Understanding the limits of free movement

Syed Kamall

As a Londoner, I am proud to represent one of the most diverse cities in the world. For centuries, the UK and London have opened our doors to people from all over the world seeking a better life and looking to contribute to life in Britain.

However, when voters express concerns, politicians cannot simply bury their head in the sand or dismiss their concerns. To do so only fuels the rise of extremist forces. The role of all politicians must be to listen to the people they represent, and at present they are telling me on the doorsteps of London that there is lack of confidence in EU freedom of movement. Politicians need to look at what needs to be done to regain that confidence.

The founding principles of Freedom of Movement are well intentioned; better opportunities to start businesses and trade across the European Union (EU), and greater opportunities to travel, live, learn and work. It is an appealing prospect to someone like me who believes in open trade and open markets. The spirit of exploration and of foreign investment is how Britain and many other EU countries became great.

And of course, I believe that the freedom to live, work and travel gives us all as nations the important opportunity to understand each other, to see each other’s differences and similarities, and gain a greater appreciation of different cultures.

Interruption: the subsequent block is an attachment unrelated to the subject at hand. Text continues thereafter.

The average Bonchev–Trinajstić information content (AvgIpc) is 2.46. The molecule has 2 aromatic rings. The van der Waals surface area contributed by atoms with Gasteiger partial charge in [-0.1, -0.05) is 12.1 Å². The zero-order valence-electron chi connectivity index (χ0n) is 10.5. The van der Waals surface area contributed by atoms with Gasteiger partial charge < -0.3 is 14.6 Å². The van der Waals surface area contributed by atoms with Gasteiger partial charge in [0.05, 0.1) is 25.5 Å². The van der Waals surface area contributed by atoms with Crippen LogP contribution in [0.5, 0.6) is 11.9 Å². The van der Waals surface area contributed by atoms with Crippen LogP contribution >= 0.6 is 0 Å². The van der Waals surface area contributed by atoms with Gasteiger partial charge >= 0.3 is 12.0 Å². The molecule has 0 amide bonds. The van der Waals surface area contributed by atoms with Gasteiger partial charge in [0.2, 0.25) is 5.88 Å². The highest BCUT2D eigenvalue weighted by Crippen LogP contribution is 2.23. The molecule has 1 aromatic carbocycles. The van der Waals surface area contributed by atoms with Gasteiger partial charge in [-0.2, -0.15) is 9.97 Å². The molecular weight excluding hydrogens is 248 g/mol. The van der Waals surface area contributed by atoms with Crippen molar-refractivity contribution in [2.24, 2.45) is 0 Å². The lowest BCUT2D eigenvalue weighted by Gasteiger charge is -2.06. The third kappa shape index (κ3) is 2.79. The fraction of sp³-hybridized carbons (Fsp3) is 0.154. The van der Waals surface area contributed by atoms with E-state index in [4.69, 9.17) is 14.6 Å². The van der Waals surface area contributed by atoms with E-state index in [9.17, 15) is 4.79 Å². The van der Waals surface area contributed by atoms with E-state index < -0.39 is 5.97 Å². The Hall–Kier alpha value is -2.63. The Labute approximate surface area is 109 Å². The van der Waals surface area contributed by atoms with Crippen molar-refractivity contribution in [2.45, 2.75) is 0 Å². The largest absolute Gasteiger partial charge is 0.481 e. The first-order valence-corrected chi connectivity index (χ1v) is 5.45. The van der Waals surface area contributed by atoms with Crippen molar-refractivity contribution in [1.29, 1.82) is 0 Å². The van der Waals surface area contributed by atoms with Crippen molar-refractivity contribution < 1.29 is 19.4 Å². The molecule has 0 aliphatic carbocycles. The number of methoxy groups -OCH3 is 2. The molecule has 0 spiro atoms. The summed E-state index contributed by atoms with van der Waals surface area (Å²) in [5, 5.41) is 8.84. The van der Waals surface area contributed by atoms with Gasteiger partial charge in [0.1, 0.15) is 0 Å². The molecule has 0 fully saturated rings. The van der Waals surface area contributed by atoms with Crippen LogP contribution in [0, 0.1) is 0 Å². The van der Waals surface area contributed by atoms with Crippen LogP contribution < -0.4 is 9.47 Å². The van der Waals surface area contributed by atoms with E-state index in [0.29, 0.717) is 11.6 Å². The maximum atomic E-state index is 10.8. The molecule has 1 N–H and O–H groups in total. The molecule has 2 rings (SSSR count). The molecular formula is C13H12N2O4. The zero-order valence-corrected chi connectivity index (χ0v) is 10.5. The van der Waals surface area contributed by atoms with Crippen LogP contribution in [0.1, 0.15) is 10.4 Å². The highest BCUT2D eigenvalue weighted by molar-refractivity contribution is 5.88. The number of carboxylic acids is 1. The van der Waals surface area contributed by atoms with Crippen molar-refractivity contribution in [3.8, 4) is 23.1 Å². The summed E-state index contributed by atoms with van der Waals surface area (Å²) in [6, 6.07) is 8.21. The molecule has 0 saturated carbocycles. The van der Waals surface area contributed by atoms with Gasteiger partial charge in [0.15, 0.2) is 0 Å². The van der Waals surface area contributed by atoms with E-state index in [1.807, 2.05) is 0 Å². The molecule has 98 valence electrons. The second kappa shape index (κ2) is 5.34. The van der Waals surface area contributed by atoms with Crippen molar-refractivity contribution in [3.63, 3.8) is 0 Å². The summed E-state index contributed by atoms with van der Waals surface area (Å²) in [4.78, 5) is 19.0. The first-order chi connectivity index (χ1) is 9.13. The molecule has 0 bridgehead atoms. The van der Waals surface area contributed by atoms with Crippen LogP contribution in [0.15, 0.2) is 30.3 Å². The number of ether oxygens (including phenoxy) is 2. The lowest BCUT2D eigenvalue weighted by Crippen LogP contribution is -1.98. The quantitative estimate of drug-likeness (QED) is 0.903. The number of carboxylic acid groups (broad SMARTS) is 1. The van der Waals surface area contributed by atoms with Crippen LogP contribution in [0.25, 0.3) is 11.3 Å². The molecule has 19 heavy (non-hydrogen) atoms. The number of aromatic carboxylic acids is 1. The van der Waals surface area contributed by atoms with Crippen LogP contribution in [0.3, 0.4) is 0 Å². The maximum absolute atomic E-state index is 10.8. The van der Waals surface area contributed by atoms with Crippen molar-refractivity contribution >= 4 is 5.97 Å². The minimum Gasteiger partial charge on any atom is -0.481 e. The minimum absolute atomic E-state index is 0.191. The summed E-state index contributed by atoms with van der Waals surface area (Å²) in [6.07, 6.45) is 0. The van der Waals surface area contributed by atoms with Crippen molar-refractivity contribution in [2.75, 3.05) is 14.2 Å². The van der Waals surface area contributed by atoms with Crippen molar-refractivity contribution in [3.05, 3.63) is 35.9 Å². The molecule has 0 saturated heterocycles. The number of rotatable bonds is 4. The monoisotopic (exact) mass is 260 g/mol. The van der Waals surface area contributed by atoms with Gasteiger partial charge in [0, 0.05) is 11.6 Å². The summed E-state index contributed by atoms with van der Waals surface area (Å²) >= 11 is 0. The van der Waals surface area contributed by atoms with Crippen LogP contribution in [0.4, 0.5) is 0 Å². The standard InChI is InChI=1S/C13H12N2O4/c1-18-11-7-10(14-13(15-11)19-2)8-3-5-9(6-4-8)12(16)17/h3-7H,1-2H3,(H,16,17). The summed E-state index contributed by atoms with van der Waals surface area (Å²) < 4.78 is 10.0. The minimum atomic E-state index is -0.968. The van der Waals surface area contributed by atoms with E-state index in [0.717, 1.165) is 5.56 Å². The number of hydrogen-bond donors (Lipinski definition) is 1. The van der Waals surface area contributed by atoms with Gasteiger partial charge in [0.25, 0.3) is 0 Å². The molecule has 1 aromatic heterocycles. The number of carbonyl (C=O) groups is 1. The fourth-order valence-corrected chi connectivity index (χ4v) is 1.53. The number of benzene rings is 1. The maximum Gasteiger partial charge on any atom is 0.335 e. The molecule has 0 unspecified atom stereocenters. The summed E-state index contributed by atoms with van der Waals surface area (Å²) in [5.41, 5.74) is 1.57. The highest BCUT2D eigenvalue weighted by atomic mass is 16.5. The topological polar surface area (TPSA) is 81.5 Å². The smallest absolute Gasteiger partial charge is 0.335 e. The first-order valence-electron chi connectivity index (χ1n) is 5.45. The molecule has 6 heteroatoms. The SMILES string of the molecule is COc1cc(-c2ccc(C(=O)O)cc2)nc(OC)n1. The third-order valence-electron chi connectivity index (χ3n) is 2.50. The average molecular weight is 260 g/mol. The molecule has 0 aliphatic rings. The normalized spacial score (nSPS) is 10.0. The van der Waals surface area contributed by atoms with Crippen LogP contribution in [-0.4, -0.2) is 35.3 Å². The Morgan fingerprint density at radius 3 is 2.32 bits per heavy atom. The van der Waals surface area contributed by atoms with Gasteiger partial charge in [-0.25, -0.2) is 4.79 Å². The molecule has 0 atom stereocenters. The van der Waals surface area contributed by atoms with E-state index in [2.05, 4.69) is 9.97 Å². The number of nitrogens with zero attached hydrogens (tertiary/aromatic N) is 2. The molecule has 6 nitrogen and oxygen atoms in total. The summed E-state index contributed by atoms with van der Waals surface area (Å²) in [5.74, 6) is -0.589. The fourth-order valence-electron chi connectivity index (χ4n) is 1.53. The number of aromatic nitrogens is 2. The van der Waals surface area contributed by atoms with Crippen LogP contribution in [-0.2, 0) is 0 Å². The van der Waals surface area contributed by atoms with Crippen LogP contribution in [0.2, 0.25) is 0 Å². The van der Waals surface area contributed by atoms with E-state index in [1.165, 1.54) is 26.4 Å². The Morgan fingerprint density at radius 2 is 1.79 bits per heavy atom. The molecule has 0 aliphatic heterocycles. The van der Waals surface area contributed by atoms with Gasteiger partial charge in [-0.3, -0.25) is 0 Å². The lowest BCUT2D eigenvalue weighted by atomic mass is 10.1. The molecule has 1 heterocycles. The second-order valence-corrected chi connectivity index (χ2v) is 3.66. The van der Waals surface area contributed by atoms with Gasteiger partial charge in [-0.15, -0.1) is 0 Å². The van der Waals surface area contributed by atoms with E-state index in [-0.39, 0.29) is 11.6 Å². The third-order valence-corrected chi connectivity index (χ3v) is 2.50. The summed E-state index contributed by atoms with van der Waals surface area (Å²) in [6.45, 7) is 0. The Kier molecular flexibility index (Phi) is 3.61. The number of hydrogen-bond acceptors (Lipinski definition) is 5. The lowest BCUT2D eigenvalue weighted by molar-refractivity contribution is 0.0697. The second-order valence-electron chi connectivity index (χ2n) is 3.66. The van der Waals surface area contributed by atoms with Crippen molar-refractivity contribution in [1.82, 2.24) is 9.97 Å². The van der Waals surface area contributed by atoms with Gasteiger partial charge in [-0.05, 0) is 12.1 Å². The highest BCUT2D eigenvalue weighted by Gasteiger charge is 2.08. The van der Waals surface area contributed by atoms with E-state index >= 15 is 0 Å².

Freedom of movement is also a reaction to the world in which we live: a globalised world where the movement of goods, people and capital is a reality. We cannot seek to seal ourselves from some parts of modern living yet enjoy a world of imported foods, iPads, furniture, cheaper holidays and travel and global companies.

The UK has always been a successful trading nation and has built relationships around the world to help its companies prosper, which is why we continue to support the strengthening of a genuine EU Internal Market. But in reality countries differ in their specialisation, and the skills they have to offer. Increasingly those skills shortages are filled with other nation’s populations.

Some would say those skills shortages can be filled by putting in place a visa scheme, and putting strict limits on those that can come and work and live in a country. However, in my experience of talking to international businesses, the challenge is to put in place a well-functioning and efficient visa system that is not costly, time consuming or overly bureaucratic,  but also is flexible enough to adapt to changing demands.  Companies from fast growing economies in Asia and the United States want an economy and a system that is simple to navigate.

Free movement allows businesses to recruit from a much wider pool of individuals. It allows companies to fill skills shortages, expand into new markets, increase their supply chains and have the flexibility needed during periods of growth and loss. In my country, our public services and services sectors would find it very difficult to cope without migrants.